On a muggy April night in 1865 a young woman cuts across the courtyard of a station on the outskirts of Wangaratta. She enters a nursery and in the faint cobalt hue of the night she manages to light a lamp. She proceeds to a cot near the window and by the lamplight checks the fourteen month old infant asleep within. The child has been ill but is finally resting peacefully. The young woman sighs with relief and begins to recalculate. She divines a new objective and proceeds to the workmen’s hut.
Alice Keenan, nurse to the MacPherson children slips into the hut and breathlessly exclaims that the family have been stuck up by Morgan the murderer and the police must be fetched at once. Keenan’s actions will draw ire from her mistress but the opportunity to ensnare the most feared bushranger of all can’t be missed. In the morning Keenan’s bravery will pay off when Morgan is gunned down on his way to the stables.


Keenan must have thought often of this accomplishment when tending to that child, Christina Rutherford MacPherson, as she grew. Christina took her middle name from her mother’s side of the family who were part owners of Peechelba Station and who were instrumental in rounding up volunteers to bring Dan Morgan to his end. The MacPherson family had a particular affection for music and Christina, who regarded herself as a merely proficient tinker of keys had an excellent ear for tunes.

Christina MacPherson

In 1894 during a visit to the Warrnambool races Christina heard a tune that was a bit of an earworm being performed by a band of musicians and when she returned home she tried to play it while the memory was fresh. The tune, as it turns out, was an old Scottish love song called The Bonnie Woods of Craigielea. Christina travelled the following year to Queensland. She went to Dagworth Station, managed by her brother Bob, to visit family members who had gathered to celebrate her sister Jean’s marriage. It was here that Christina met Banjo Paterson who was also a house guest and engaged to one of Christina’s old school friends Sarah Riley and one afternoon by and by the conversation came around to music. Christina played the tune from the races to the best of her memory on her zither for her new acquaintance and before long the pair decided to make something of it. That very afternoon Paterson wrote some lyrics to the tune based on an idea he had been playing with since he and Bob found a sheep skin on the edge of a billabong left by some mischievous swaggie who had helped himself to the sheep. The song was about a swagman who stole a sheep and committed suicide rather than be arrested and it was called Waltzing Matilda. The song quickly caught on and according to MacPherson herself “In a short time everyone in the district was singing it.”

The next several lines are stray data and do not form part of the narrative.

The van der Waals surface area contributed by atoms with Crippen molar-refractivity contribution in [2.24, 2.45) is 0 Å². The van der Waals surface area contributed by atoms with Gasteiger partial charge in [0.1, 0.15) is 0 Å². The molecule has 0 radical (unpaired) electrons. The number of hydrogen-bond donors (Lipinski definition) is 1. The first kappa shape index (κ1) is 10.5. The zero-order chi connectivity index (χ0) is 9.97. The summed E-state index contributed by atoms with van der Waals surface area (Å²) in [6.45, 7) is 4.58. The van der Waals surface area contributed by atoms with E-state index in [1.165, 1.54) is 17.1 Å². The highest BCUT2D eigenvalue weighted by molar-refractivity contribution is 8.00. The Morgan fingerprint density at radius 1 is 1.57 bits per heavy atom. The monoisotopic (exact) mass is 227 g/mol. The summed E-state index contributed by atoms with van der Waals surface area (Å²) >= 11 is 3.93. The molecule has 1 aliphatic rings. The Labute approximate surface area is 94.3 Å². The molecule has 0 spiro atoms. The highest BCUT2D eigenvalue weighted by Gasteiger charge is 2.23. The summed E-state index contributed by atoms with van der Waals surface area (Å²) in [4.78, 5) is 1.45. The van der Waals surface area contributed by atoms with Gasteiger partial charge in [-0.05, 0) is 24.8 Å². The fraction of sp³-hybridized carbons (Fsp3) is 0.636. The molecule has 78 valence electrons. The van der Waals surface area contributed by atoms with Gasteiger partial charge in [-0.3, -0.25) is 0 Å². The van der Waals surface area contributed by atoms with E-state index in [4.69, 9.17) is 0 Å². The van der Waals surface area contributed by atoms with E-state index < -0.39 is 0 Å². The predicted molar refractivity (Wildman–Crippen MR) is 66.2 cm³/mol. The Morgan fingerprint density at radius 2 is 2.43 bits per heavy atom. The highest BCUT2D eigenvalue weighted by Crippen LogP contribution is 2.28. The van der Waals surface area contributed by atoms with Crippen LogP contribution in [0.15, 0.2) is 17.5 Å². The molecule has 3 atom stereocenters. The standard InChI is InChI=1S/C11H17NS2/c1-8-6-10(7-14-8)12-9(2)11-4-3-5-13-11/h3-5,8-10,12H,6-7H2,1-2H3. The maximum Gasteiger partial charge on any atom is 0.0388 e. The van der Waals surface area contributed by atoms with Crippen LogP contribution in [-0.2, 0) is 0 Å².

The original manuscript for Waltzing Matilda (Source)

According to oral histories MacPherson would become the target of Paterson’s desire but no information exists to corroborate the claim that the pair had an affair but fuel to the fire is the fact that Paterson’s wife left him soon after, supposedly upon receiving word of the infidelity. Christina MacPherson returned to Victoria with her father Ewan in 1896 and would spend her remaining days as a spinster and proud aunt, passing away in Malvern in 1936. Her estate was managed by her younger sister Lady McArthur and while sorting through her effects Lady McArthur discovered several letters regarding the song from Patterson now held by the national Library of Australia.

Banjo Paterson

As an interesting sidenote, Christina McPherson also has links to the Victorian government through her great-great nephew Ted Baillieau, the former premier of Victoria. It just goes to show how people can be connected in the most unexpected ways.





“TOWN TALK” Williamstown Chronicle (Vic. : 1856 – 1954) 26 April 1941: 7.

“”WALTZING MATILDA”” Townsville Daily Bulletin (Qld. : 1907 – 1954) 26 February 1943: 2.

“Who Wrote “Waltzing Matilda”?” Advocate (Melbourne, Vic. : 1868 – 1954) 3 September 1942: 17.

“ORIGINS OF WALZING MATILDA” Army News (Darwin, NT : 1941 – 1946) 16 April 1944: 4.

“OUT Among The PEOPLE” The Advertiser (Adelaide, SA : 1931 – 1954) 23 February 1943: 4.

“Memories and Musings” Advocate (Melbourne, Vic. : 1868 – 1954) 13 August 1942: 12.

“The bushranger, the beard and the baby” The World’s News (Sydney, NSW : 1901 – 1955) 7 May 1955: 14.




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